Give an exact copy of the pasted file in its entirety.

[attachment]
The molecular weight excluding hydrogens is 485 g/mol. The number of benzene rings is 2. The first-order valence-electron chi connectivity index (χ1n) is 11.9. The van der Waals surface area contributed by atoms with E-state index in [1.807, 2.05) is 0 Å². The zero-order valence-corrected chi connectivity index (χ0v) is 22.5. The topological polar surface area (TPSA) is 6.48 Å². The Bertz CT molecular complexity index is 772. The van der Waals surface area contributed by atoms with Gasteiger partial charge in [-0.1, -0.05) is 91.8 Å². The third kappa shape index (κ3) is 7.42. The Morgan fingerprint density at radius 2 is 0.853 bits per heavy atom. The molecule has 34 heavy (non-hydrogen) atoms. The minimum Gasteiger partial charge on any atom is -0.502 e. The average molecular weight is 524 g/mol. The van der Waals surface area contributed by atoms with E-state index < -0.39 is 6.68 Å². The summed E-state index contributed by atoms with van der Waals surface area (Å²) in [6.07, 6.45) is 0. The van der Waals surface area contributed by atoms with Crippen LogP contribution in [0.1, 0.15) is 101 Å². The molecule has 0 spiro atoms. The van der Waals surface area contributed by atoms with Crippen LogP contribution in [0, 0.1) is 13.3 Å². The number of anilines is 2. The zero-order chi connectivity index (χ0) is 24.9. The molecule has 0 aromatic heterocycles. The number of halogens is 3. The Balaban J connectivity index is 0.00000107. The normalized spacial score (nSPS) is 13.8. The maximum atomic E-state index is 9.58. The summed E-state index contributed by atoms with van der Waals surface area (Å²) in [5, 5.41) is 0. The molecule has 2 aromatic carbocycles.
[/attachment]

The molecular weight excluding hydrogens is 485 g/mol. The number of benzene rings is 2. The first-order valence-electron chi connectivity index (χ1n) is 11.9. The van der Waals surface area contributed by atoms with E-state index in [1.807, 2.05) is 0 Å². The zero-order valence-corrected chi connectivity index (χ0v) is 22.5. The topological polar surface area (TPSA) is 6.48 Å². The Bertz CT molecular complexity index is 772. The van der Waals surface area contributed by atoms with Gasteiger partial charge in [-0.1, -0.05) is 91.8 Å². The third kappa shape index (κ3) is 7.42. The Morgan fingerprint density at radius 2 is 0.853 bits per heavy atom. The molecule has 34 heavy (non-hydrogen) atoms. The minimum Gasteiger partial charge on any atom is -0.502 e. The average molecular weight is 524 g/mol. The van der Waals surface area contributed by atoms with E-state index < -0.39 is 6.68 Å². The summed E-state index contributed by atoms with van der Waals surface area (Å²) in [6.07, 6.45) is 0. The van der Waals surface area contributed by atoms with Crippen LogP contribution in [0.1, 0.15) is 101 Å². The molecule has 0 spiro atoms. The van der Waals surface area contributed by atoms with Crippen LogP contribution in [0, 0.1) is 13.3 Å². The number of anilines is 2. The zero-order chi connectivity index (χ0) is 24.9. The molecule has 0 aromatic heterocycles. The number of halogens is 3. The Balaban J connectivity index is 0.00000107. The normalized spacial score (nSPS) is 13.8. The maximum atomic E-state index is 9.58. The summed E-state index contributed by atoms with van der Waals surface area (Å²) in [5, 5.41) is 0. The molecule has 2 aromatic carbocycles.